Hard to believe it, but at one point all the Goo Goo Dolls ever wanted to be was the Replacements -- nothing more than a ragged band playing kickass rock & roll along with the occasional heartbroken ballad. Of course, they were never as chaotic as the 'Mats; they were good guys where Paul Westerberg and company were ornery, unpredictable artists, prone to self-sabotage, legendarily throwing away their potential breakthrough gig on Saturday Night Live. That wasn't the Goo Goo Dolls. They never met an opportunity they didn't turn down, slowly morphing from baby Replacements to the cheerful corporate rockers showcased on this 2007 compilation, Greatest Hits, Vol. 1: The Singles. This 14-track collection ignores the entire first act of the band's history, picking up the tale with 1995's A Boy Named Goo, which not so coincidentally is where the band abandoned its 'Mats aspiration and started being the alt-rock band that played by the rules (even then, Boy's breakthrough hit, "Name," is re-recorded here, the better to make it fit with the placid pop of their later years). Where all their peers shunned power ballads, the Goo Goo Dolls embraced them, slowly turning into a group that specialized in soaring ballads and anthems with no discernible roots: this was merely modern rock that existed in the moment, usually moments that occurred in offices, malls, waiting rooms, and Michael Bay's Transformers. Surely there was an audience for this, as the group ruled the adult Top 40 charts throughout the 2000s without ever having a single that truly made waves in the pop charts, the way "Name," "Iris," and "Slide" did in the late '90s. It wasn't for lack of trying, though: the Dolls kept refining and smoothing that blueprint out, so each progressive year turned more anonymous. But they were reliable, and they satisfied fans, many of whom would probably never have even known the name Westerberg, not even as the name of the high school in Heathers. For those fans, this Greatest Hits will satisfy, as it has all those hits that sound the same, and nothing else.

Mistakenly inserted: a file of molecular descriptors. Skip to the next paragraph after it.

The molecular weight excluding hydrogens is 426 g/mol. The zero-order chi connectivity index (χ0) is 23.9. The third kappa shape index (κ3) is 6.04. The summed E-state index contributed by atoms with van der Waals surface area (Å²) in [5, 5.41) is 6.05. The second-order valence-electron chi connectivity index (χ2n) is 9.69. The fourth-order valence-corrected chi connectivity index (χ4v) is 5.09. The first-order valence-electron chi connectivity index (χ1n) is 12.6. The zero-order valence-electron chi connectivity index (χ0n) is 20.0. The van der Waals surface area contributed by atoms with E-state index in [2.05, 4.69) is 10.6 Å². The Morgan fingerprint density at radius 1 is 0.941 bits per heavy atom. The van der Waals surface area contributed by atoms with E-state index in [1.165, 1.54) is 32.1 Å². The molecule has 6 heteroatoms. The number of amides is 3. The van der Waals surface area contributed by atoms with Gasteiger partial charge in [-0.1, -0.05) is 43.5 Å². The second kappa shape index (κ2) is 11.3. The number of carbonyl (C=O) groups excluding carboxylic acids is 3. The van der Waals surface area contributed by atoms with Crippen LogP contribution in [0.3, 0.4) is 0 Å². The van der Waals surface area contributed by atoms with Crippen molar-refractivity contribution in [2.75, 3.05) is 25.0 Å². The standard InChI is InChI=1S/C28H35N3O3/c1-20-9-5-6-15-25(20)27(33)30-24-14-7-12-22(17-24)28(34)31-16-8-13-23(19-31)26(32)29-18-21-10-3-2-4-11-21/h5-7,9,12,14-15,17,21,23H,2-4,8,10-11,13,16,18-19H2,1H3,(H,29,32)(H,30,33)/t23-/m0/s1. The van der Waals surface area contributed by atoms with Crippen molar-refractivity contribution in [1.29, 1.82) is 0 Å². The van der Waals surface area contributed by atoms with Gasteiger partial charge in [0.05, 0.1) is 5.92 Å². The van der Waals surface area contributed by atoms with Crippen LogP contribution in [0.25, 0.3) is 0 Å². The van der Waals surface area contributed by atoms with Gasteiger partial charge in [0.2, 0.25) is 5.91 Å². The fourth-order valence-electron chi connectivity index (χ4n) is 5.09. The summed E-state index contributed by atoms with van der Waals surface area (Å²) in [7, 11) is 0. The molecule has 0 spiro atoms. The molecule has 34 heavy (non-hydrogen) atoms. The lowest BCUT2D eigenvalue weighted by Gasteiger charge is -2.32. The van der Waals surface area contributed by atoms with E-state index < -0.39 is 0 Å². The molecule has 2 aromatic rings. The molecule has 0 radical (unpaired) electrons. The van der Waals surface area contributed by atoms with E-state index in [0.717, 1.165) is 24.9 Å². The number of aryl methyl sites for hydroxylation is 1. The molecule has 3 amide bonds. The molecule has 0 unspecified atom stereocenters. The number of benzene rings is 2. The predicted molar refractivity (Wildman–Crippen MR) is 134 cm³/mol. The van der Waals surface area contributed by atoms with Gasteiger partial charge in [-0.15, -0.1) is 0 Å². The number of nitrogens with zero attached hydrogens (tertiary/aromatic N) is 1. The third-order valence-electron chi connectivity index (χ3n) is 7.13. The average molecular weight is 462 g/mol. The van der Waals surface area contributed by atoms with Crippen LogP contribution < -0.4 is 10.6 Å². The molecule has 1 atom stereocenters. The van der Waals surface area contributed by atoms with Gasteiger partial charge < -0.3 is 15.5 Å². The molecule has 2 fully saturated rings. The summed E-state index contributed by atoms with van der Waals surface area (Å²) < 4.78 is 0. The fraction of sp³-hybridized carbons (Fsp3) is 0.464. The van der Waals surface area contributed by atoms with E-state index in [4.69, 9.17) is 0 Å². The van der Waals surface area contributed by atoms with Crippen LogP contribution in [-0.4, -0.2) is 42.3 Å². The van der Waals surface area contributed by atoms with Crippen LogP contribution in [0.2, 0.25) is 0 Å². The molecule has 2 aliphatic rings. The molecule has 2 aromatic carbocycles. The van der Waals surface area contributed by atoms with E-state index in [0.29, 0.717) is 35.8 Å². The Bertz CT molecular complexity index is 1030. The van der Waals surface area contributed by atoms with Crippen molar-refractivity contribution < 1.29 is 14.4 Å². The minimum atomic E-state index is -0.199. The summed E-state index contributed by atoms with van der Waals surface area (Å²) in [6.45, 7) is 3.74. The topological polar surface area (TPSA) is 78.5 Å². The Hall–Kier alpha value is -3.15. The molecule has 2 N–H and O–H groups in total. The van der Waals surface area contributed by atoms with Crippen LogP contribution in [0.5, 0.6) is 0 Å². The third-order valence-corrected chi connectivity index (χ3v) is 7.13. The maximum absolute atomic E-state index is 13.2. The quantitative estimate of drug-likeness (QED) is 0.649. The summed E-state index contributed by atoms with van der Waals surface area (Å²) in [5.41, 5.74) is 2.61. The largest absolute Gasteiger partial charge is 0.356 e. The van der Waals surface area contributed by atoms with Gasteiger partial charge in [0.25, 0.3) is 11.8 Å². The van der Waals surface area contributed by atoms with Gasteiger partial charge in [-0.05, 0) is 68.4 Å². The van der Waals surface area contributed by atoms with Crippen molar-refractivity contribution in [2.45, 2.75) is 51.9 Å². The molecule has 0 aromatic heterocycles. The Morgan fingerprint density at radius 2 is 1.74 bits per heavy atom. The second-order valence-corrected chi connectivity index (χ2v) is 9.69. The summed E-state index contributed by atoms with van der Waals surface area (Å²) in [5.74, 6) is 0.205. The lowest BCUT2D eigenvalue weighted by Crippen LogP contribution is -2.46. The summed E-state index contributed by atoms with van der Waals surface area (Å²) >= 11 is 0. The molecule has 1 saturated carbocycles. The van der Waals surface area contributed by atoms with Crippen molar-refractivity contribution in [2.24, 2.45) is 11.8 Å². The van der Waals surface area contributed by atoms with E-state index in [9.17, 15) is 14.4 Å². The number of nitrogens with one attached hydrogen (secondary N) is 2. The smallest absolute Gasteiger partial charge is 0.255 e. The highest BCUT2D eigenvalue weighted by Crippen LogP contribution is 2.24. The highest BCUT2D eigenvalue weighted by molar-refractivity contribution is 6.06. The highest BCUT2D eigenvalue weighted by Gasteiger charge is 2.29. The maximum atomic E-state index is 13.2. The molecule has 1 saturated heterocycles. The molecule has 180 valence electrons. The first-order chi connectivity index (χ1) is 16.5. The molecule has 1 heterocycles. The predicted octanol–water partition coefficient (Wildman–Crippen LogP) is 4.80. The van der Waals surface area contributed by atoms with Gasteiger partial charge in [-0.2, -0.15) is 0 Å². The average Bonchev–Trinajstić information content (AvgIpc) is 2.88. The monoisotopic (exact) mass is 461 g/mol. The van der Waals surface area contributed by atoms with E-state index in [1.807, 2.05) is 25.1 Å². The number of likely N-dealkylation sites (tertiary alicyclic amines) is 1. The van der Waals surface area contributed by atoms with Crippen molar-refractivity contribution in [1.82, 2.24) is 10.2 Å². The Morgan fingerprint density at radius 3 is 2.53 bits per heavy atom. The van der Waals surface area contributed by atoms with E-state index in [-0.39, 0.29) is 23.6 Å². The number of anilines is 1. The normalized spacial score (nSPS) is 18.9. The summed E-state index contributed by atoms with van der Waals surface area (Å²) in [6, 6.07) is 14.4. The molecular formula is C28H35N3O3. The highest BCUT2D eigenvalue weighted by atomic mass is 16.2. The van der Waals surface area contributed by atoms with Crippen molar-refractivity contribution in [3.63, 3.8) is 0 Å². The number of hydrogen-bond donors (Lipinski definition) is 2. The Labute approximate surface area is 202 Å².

AllMusic Review by Stephen Thomas Erlewine